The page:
This Farfisa Soudmaker made it to my desk in style on the wheelbarrow.
What I didn’t expect was quite how many hours will this take me to bring back to life.
First things first I started with check of the PSU following thorough cleaning job of all the slider pots to see what the overall state of the instrument is. Each one taken apart, cleaned and lubricated and contacts adjusted if required to ensure good contact between the slider track and the wiper.
Symptoms were following.
- Persistent crackling shooting noise coming out.
- Poly section would work except of about 6 keys but the volume was jumping up and down and fading completely from time to time. Strings were the only thing without any issues.
- Mono section would play only one tone regardless of the key pressed unless portamento was on. In such case random changes to tone were happening from time to time but it was very unreliable.
- several of the presets had dead led diodes
- one of the preset switches wouldn’t react
- aftertouch wasn’t working
- oscillator wouldn’t react
- brass vibrato would only attempt to vibrate when you turn it on for fraction of the second and stop
I started with cleanup of the key contacts, springs were completely black with years of sulfate corrosion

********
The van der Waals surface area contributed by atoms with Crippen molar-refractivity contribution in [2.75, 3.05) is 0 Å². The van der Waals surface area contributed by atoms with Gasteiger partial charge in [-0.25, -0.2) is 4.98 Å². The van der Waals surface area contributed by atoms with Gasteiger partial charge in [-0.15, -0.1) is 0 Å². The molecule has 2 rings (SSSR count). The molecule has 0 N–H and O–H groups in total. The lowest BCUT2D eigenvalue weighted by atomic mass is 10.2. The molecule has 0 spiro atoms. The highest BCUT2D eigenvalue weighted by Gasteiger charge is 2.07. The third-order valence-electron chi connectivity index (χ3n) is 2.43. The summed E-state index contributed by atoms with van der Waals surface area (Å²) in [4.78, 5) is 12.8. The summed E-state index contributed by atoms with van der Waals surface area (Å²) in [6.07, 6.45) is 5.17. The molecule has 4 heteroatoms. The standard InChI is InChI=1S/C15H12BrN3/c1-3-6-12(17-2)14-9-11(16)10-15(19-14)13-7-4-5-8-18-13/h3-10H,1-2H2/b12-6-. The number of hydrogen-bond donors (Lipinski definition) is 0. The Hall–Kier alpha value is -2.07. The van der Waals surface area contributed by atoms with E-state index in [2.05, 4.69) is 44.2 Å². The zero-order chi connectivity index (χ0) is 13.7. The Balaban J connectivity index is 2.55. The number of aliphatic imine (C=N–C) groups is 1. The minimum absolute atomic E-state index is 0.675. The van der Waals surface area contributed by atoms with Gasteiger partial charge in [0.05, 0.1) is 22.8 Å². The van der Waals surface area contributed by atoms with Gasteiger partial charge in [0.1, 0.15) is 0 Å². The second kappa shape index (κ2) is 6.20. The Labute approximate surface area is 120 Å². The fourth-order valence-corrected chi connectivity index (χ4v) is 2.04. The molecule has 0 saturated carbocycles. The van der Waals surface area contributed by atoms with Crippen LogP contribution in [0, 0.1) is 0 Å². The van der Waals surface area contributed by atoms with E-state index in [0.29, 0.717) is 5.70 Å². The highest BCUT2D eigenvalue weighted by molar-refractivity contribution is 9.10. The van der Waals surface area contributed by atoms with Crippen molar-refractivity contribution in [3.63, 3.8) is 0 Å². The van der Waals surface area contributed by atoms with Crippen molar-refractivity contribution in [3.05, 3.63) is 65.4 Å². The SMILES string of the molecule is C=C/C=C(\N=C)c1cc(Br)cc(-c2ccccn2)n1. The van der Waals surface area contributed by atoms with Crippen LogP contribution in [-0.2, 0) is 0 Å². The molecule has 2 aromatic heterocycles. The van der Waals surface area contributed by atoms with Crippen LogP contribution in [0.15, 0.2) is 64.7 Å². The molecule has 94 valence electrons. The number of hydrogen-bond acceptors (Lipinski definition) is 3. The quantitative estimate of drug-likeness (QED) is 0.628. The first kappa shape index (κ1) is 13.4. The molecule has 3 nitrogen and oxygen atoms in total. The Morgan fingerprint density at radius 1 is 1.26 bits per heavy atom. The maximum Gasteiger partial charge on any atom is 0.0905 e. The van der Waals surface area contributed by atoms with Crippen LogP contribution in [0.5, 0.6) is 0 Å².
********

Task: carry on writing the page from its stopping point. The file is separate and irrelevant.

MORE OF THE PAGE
After this procedure all but one key were working fine, top C had a spring stretched and “repaired” by somebody before me. I couldn’t get this into proper working order and I had to replace the offending spring.
At this point poly section and strings were working perfectly all the keys made good contact. Mono section was still completely messed up and wouldn’t react consistently.
I traced the signals and master clock was stable up and running, priority latching circuit was correctly selecting the right hand most key, top octave generator was all good and logic circuits responsible for Octave information were working as well. I had clean square wave corresponding accurately to any key pressed. This was rather puzzling because same note would come out of the speakers. The way this synth is designed this oscillator square wave signal is converted into needle pulses 150-200nS in length. This signal is combined with 1MHz clock derived from the top octave oscillator clock. There are two other clock generators. Mono generator and Portamento generator with variable frequency based on the portamento slider setting.
Core of the signal generation board designed to provide portamento functionality consist of chain of 3 4bit magnitude comparators 74C85. If you press any key this information is coded into 12 bit word. When next key is pressed bank of programmable counters 40193 starts counting either up or down up until it reaches the same note and both sides of the comparator are equal. If the Portamento is OFF it uses the mono high speed clock to reach the final note pretty much instantly or if Portamento is ON it uses the slow portamento clock and reaches the destination note more slowly which creates the portamento effect.